Understanding the problem
There is a worldwide rise in cases of liver disease, but few options for treatment.
The Yaqrit approach is based on 20 years' work by Professor Rajiv Jalan of University College London and his team and collaborators. Our approach to treating patients with liver disease is based on the understanding that many liver diseases share a common pathology: gut bacteria change (gut dysbiosis) and the gut wall becomes damaged. This leads to bacterial product that would notmally be excreted crossing the gut wall (translocation) to the liver. There, they are dealt with by the immune system, and repair mechanisms address any damage to the liver. If that immune response lasts years or decades, then this continuous immune response can lead successively to scarring, loss of function and, eventually to liver failure. These translocated bacterial products are collectively called bacterial endotoxins or lipopolysaccharides (LPS). It is the goal of Yaqrit’s technologies to remove LPS from the gut and from the blood.
• More than 640,000 cirrhosis patients are admitted to hospitals in Europe every year*
• There are about 200,000 admissions with ACLF each year in Europe* and 90 day mortality is about 50%
• About 6000 liver transplantations take please every year in the US, and liver transplant costs can be over $1 million in the first 12 months**
* Market analysis based on hospitalization and data from the Canonic Study (1343 Pts in 21 EU countries)
** http://www.healthline.com/health/liver-transplant-survival#overview1 and Habka D, Mann D, Landes R, Soto-Gutierrez A (2015) Future Economics of Liver Transplantation: A 20-Year Cost Modeling Forecast and the Prospect of Bioengineering Autologous Liver Grafts. PLoS ONE 10(7): e0131764. doi:10.1371/journal.pone.0131764
Disease Progression and Mortality
Liver disease, whether from alcohol or fatty liver is progressive, but the resilience of the liver can mask damage and disease until late stages. Patient with stable (“compensated”) liver disease can enter an acute (“decompensated”) phase that takes them into intensive care and a high risk of short term mortality. It is among Yaqrit’s early goals to treat both advanced liver disease (“cirrhotics”) and patients whose liver decompensation has led to the failiure of one or more other organs (“Acute-on-Chronic Liver Failure” (ACLF)).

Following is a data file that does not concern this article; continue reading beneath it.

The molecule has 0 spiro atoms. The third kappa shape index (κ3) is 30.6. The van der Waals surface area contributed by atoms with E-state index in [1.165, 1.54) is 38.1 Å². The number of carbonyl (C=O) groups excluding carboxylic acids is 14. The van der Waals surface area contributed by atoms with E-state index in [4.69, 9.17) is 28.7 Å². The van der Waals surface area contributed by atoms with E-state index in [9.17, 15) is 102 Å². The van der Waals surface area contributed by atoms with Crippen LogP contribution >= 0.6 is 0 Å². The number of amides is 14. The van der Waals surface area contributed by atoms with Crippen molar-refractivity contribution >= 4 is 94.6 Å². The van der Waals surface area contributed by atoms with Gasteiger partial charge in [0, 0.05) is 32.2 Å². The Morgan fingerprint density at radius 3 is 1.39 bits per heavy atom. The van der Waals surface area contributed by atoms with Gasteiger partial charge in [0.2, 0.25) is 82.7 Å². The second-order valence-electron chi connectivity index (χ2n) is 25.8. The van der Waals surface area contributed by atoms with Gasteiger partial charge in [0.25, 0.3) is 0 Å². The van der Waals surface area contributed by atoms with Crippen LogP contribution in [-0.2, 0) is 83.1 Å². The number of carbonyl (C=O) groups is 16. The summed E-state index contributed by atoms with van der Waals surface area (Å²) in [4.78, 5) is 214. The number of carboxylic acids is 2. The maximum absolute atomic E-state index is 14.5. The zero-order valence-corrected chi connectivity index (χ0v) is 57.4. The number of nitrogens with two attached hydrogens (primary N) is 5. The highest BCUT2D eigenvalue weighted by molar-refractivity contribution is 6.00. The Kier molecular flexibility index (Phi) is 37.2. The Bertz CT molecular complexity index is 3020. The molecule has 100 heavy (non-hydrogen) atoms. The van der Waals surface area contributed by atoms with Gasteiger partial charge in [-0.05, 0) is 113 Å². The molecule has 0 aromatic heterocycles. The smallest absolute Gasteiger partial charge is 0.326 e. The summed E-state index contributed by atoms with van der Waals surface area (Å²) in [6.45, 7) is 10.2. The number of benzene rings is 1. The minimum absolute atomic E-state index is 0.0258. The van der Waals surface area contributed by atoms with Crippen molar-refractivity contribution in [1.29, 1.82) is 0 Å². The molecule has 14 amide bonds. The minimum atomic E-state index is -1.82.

Patients can live with liver disease for years or even decades. The typical age of intensive care/emergency room admission of a patient with ACLF is in their 50s.
As well as liver failure, patients can be admitted and be at risk of early death with complications of liver disease such as hepatic encephalopathy (brain damage caused by liver disease).
The current standard of care is poorly-absorbed antibiotics - intended to kill gut bacteria - and laxatives. Yaqrit’s technologies target the products from these gut bacteria, the lipopolysaccharide (LPS) molecules. In healthy people, LPS is removed by natural processes. In chronic liver disease, these natural processes are inadequate because of an increase in gut bacterial (bacterial overgrowth), and damage to the gut wall. The consequent translocation of LPS across the gut wall leads to an immune response which can, over decades, lead to scarring, loss of function and eventually, to liver failure.
Prevention and Treatment of Cirrhosis and Non-Alcoholic Steato Hepatitis (NASH). Yaq-001 is a patented macroporous carbon delivered in sachets that binds to, and thereby removes, LPS from the gut. It is the macropores that are unique to Yaq-001 and which allow access for large molecules such as LPS to the vast internal surface area of carbon beads. By breaking the link between gut dysbiosis and liver disease, Carbalive works to reverse the decline in health of patients with liver disease.
Extra-corporeal liver support for Acute-on-Chronic Liver Failure (ACLF) - removes LPS from the blood and exchanges damaged albumin for fresh albumin. Older comparable technologies have worked on the principle that repairing albumin alone would be effective. But these technologies have not increased patient survival.
These projects have received funding from the European Union's Horizon 2020 research and innovation programme under grant agreements No 634579 and 733057.
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